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The Mind-boggling Correlated Subquery of Snowflake



Below is a video of Nexus in action; that is all you will need to see to realize why 20 years of dedication to corporate perfection pays dividends.



I will first show you the fundamental concepts behind a subquery in the examples. I will then show you a basic subquery. I will show you a more complex subquery, and finally, I will show you the correlated subquery.


The example below is not a subquery but a simple in-list containing 100, 200, 300, 400, and 500. Notice the parenthesis. The result returns all employees in DEPT_NO 100, 200, 300, 400, or 500.



In the next example, I show you the first query above on the left but notice the equivalent subquery on the right. Instead of having the department numbers in parenthesis, I have run a subquery to return the department numbers from the department_table. The bottom query runs first, passing up to the top query department numbers 100, 200, 300, 400, and 500.



The example below shows a more complex subquery because it uses aggregation in the subquery. The bottom query runs first to produce the average salary, which is passed to the top query to retrieve employees who have a salary greater than the average salary in the company. The query on the right shows the average salary, which is not in the answer set of our subquery example because the subquery results are never in the answer set.



In our next example, we see the mind-boggling correlated subquery in the left panel. In the previous example above, we return people making a salary greater than the average salary in the company. In the correlated subquery below, we return employees making a salary greater than the average salary in their department.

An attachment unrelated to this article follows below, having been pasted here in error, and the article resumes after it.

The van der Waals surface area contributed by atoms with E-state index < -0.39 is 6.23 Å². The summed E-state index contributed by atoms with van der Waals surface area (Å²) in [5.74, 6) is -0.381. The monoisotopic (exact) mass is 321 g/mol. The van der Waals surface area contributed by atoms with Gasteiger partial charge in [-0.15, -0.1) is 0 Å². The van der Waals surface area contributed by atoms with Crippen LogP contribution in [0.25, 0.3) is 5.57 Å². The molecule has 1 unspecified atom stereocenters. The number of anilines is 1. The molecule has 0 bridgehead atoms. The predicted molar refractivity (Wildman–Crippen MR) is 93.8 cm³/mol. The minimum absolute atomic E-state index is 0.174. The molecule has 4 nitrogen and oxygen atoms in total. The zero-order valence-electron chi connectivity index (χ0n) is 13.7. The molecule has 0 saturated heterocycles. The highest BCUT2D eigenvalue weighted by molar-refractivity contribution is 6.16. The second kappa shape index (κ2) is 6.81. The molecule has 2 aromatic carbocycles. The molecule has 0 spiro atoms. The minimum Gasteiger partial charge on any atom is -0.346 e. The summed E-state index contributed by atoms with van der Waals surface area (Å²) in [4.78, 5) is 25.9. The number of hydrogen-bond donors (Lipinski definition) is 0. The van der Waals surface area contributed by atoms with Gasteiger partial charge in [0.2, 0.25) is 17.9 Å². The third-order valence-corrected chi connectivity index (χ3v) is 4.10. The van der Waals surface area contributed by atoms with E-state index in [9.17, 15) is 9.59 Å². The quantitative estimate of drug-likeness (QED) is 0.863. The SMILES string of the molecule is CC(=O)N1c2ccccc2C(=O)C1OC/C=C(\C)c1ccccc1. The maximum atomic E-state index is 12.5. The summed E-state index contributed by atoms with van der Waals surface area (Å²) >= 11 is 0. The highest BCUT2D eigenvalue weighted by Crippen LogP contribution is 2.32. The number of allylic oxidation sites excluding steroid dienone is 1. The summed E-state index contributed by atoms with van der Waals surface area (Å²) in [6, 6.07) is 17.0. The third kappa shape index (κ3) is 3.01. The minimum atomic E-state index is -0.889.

If you can wrap your head around what seems impossible, the correlated subquery is simple. There are three minor differences between the normal subquery example above and the correlated subquery below.


The first two differences are easy because all we do is alias the table names of both tables. However, the key to the correlated subquery is to use a WHERE clause that co-relates or correlates the top to the bottom as WHERE E.DEPT_NO = EE.DEPT_NO, so now we see all employees making a salary greater than the average salary within their DEPT_NO.


In a correlated subquery, the top query runs first and then runs the bottom query once for each distinct department. Correlated subqueries are fast and efficient on massively parallel processing systems.


The query on the right panel shows the department numbers and their average salaries so you can validate that John, Herbert, and Cletus have a salary greater than the average salary in their department.




Tom Coffing has also led a team of developers for almost 20 years to create the Nexus, which queries, migrates, and joins data across all systems. Amazingly, Nexus migrates between all the databases below with the click of the mouse.


• MySQL

• Excel

• Microsoft Access

• Snowflake

• Redshift

• Synapse

• BigQuery

• Teradata

• Oracle

• SQL Server

• DB2

• Hadoop

• MapR

• Greenplum

• Postgres

• Vertica

• Netezza

• SAP HANA

• Yellowbrick

• SQLite


The picture below shows Nexus in dark mode migrating Oracle data to Snowflake. Some customers are migrating thousands of tables to Snowflake in a single job.


If you were a dog data scientist, wouldn't you be a retriever of data?







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